• Build, publish and import an Items Java object artifact into all services where you will need to maintain versioning and implementation to make REST call.
  • Copy/paste implementation methods across services.
  • Write different implementations without any consistency as new services are introduced.

Each of these paths includes a significant amount of maintenance, introduces technical debt and can cause nightmares when debugging service delays. Not only that, but because there isn’t a centralized monitoring format, this can lead to confusion and be difficult to identify bottlenecks when SLAs aren’t met.

Reviewing the getItems() RestTemplate, we didn’t implement any monitoring. The service that is making this call would have no logging to assist in debugging any service-to-service communication. That gets us to Feign and how we’ve been able to manage all service-to-service communication with Spring Feign Client and avoided these nightmares.

Spring Feign Client

As mentioned, Spring Feign Client is a simple HTTP API client that enables developers to interact with services through interfaces and annotations. Rewriting our getItems method using Feign would look something like:

@FeignClient(name = "items-service", url = "${service.baseUri}")
public interface ItemServiceClient {

    @RequestMapping(value = "/items-service/items", method = RequestMethod.GET)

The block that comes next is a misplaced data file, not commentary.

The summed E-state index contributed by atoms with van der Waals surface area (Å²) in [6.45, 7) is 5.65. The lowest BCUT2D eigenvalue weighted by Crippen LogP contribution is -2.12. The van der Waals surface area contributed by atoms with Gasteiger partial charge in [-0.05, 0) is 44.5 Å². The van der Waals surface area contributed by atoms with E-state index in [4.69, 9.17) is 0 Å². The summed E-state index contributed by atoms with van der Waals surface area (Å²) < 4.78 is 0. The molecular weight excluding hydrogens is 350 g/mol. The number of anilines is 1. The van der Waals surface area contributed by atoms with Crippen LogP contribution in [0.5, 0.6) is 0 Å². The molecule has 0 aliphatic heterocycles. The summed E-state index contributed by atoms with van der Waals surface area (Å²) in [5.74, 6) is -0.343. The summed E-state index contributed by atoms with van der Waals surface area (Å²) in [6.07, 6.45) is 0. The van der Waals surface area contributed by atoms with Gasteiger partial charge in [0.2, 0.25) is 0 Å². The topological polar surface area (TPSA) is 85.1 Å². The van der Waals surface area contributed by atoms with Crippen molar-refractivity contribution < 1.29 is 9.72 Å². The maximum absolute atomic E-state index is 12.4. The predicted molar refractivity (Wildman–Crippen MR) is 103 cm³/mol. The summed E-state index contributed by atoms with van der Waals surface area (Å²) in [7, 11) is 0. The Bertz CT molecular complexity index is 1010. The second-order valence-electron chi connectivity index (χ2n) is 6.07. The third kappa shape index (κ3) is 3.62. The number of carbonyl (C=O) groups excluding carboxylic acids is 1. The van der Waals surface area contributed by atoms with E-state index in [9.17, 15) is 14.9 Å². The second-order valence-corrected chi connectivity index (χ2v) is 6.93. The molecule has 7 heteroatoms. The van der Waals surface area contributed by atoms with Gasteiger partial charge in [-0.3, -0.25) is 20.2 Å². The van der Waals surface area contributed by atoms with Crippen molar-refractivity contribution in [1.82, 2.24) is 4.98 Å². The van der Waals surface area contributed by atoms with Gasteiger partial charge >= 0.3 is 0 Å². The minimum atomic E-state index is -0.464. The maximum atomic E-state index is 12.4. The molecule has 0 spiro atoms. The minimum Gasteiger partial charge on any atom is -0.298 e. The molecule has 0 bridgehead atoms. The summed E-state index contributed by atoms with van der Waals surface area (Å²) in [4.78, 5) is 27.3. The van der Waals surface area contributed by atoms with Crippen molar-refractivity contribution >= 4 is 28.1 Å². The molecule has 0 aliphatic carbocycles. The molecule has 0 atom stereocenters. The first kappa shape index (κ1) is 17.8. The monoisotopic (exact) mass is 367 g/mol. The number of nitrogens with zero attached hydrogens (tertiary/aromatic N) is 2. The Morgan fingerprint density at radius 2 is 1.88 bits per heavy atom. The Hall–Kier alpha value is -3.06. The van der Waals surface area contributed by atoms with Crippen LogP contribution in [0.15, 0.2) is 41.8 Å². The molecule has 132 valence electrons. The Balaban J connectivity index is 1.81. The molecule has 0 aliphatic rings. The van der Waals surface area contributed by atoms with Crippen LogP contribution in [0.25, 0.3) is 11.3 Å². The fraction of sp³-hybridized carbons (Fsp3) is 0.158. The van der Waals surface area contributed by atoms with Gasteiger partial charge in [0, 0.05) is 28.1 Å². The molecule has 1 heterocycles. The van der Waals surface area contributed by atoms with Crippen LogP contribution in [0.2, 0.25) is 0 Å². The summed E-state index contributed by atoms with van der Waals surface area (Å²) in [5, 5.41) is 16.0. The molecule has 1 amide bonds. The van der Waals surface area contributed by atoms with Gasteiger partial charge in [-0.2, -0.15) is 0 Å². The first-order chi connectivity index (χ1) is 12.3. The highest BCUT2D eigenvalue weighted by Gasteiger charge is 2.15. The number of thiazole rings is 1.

Item getItems();
}

Now that the getItems() service call is written using Feign, implementing the Feign Client into your service requires a base URI (https://www.localhost.com) to be imported through configuration and the following code:

@Value("${service.baseUri}")
String uri;

@Autowired
FeignClient feignClient;

public Items getItem(){
  return feignClient.getItem();
}

While there is a little more code footprint, following the Feign approach provides a lot of flexibility and can shorten development time into new services or enhancements to existing services. To break that down, our team has found the following benefits to using Feign:

  • Domain model updates are isolated to core services and Feign client so versioning maintenance time is reduced.
  • Inner-service communication is templated, monitored and trusted, making it easy to debug and maintain.
  • Routing changes are isolated to few locations, reducing maintenance time.
  • Configuration is limited to the base URL, and service routing is documented in code through Feign.
  • Logging can be overridden at the Feign Client level to document pre- and post-HTTP actions (not documented in this post).

In order to make this successful, our team has built a reusable Feign client artifact that is shared among all services that require service-to-service communication. In doing so, as new features are introduced and dependencies on other services are needed, we can trust that the Feign client will not only allow for service communication, but also consistent service response contracts are made throughout all services.

Final Notes

The Feign Client is something that an application built using service-based architecture should look at using. It provides developers the confidence that service communication is consistent across all applications, provides centralized service-to-service communication monitoring, and shortens maintenance/development time on existing or new services.

Additional Spring Boot Feign Resources

Below are references to Spring Clouds Feign Documentation and code samples:

Jeffrey Bursik and Pruthvi Dintakurthi are lead BI engineers focused on full-stack software development and data governance.